Hachirô Sasaki 1922-1945, was a graduate of the Imperial University of Tokyo, volunteered to be a tokkôtai (kamikaze) pilot in February 1945. He died the following April, a navy ensign. He was 22 years old. His diary was titled, A Testament of the Youth: Diary and Love, in the Absence of Life.
From his diary…
‘Finally I will join the Navy on December 1. In anticipation, I have trained my body by swimming, gymnastics, and target practice. I am confident about my strength. We must now be the shield to protect the eternal life of our nation by going to the front to prevent the enemy’s advance as much as possible…Even if I fall, society does not rely on one individual. I am not concerned and shall eagerly go to the front.
If one thinks of a young life who dies in a state of purity and beauty one even regrets that a human being is essentially a political animal. I know it comes from sentimentalism, but if one must die, one wishes to die beautifully.’
Quoting writer-poet Kenji Miyazawa, Sasaki writes a passage echoing his own thoughts…
‘I don’t know if I am supposed to win this war but I will fight as much as I can, leaving my fate in your hands…I pray that we will see the day as soon as possible when we welcome a world in which we do not have to kill enemies who we cannot hate. For this end, I would not mind my body being ripped innumerable times.’
Tadao Hayashi 1922-1945, attended the Third Higher School and then the Imperial University of Kyoto. He was drafted as a student soldier in December 1943. He died at the age of 23, shot down by an American fighter plane. His diary was titled, My Life Burning in Moonlight.
From the diary…
‘I feel I have to accept the fate of my generation to fight in the war and die. I call it “fate,” since we have to go to the battlefield to die without being able to express our opinions, criticize and argue pros and cons of issues, and behave with principles, that is, after being deprived of my own agency…To die in the war, to die at the demand of the nation—I have no intention whatsoever to praise it; it is a great tragedy.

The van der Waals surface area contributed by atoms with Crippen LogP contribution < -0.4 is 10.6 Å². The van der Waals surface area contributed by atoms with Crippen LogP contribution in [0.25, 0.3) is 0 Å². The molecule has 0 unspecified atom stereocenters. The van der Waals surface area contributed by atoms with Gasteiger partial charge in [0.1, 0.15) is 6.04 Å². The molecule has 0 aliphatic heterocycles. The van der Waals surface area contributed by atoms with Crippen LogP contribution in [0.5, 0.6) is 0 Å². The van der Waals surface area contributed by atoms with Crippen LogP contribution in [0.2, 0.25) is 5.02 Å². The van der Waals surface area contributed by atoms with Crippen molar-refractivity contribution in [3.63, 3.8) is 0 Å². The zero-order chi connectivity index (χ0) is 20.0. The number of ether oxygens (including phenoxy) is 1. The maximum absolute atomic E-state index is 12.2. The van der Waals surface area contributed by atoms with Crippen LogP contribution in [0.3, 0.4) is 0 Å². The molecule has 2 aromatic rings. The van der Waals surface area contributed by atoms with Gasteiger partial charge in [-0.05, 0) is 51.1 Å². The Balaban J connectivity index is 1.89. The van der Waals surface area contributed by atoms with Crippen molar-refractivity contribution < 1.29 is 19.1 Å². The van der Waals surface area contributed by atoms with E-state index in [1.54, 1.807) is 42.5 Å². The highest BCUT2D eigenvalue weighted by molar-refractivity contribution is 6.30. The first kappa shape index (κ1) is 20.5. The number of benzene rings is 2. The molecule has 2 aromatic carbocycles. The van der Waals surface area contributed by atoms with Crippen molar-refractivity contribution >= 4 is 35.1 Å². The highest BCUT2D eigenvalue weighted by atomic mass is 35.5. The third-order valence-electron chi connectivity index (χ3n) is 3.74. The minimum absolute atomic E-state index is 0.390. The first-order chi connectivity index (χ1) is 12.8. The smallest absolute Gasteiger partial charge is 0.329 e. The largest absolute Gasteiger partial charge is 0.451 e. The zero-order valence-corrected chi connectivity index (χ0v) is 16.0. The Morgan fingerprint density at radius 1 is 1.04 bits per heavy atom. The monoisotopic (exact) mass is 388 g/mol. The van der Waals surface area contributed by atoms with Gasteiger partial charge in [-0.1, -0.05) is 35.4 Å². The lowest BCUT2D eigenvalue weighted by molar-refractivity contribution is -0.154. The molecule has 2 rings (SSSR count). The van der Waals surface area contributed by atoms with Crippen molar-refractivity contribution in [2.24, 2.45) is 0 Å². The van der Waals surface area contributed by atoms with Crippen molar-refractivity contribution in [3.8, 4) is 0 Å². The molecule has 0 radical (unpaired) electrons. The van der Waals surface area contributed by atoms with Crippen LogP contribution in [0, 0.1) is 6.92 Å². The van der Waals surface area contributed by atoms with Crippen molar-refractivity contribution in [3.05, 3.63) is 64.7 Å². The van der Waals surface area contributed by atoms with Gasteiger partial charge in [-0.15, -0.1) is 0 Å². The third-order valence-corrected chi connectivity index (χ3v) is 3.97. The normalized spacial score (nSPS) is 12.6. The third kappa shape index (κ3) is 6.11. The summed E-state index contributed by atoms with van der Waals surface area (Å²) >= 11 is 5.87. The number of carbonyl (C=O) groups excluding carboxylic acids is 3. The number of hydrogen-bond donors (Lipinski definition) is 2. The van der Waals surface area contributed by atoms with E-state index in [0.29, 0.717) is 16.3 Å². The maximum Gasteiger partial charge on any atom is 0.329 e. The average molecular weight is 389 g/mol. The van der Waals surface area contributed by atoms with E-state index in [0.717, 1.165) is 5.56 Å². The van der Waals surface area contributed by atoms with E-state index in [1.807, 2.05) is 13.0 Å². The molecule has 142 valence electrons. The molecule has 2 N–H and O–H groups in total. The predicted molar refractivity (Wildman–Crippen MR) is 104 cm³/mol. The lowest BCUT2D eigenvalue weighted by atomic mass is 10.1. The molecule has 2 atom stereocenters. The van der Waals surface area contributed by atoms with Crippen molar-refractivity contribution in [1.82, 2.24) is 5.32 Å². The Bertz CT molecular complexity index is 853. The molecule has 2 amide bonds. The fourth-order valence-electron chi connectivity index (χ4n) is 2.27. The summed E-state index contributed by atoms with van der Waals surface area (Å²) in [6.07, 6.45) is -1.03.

I do not avoid sacrifice. I do not refuse the sacrifice of my self. However, I cannot tolerate the reduction of the self to nothingness in the process. I cannot approve it. Martyrdom or sacrifice must be done at the height of self-realization. Sacrifice at the end of self-annihilation, the dissolving of the self to nothingness, has no meaning whatsoever.
The hard part is not death, but to live. At the height of life, life is terminated, the curtain goes down. Maybe it is splendid. After the climax the messenger of death arrives without notice. This is a splendid scenario. But it is unbearably miserable if one dies after a life in which one cannot devote oneself to one’s task and one cannot express oneself.’
Norimitsu Takushima 1921-1945, was drafted into the Imperial Navy out of Keio University in September 1943. He died in April 1945, a lieutenant, age 24. After his death, his father titled his son’s diary, The Writing Left Behind: Cape Jasmine—for the Beloved People of My Homeland. The Japanese for cape jasmine translates as “flower without a mouth” or perhaps more aptly, “flower without a voice.”
From his diary…
‘The Japanese are very sentimental. It is quite convenient for the dictators. The idea that one is patriotic and thus would sacrifice oneself is a thought for the stupid masses. It is a type of narcissistic mania…I advocate free contacts and exchange among the peoples of the world. I hate the rise of nationalism…According to my view, the nation now takes absolute control over individuals. Turning around 180 degrees from the Romantic to the Realist, I am looking at the moon and smiling.
With the rise of nationalism, people start to emphasize their superiority. The Germans do so. There is no way to judge the superiority of one people. That is nothing but self-deception or self-indulgence…
To the other world where my mother lives all alone,
I shall bring the honor from the battlefield.’
Photo: Female students waving blooming cherry blossoms as tokkôtai planes take off, April 1945.
The diary entries and photos (yesterday and today) all come from the outstanding book by Emiko Ohnuki-Tierney, Kamikaze Diaries: Reflections of Japanese Student Soldiers, published by the University of Chicago Press in 2006.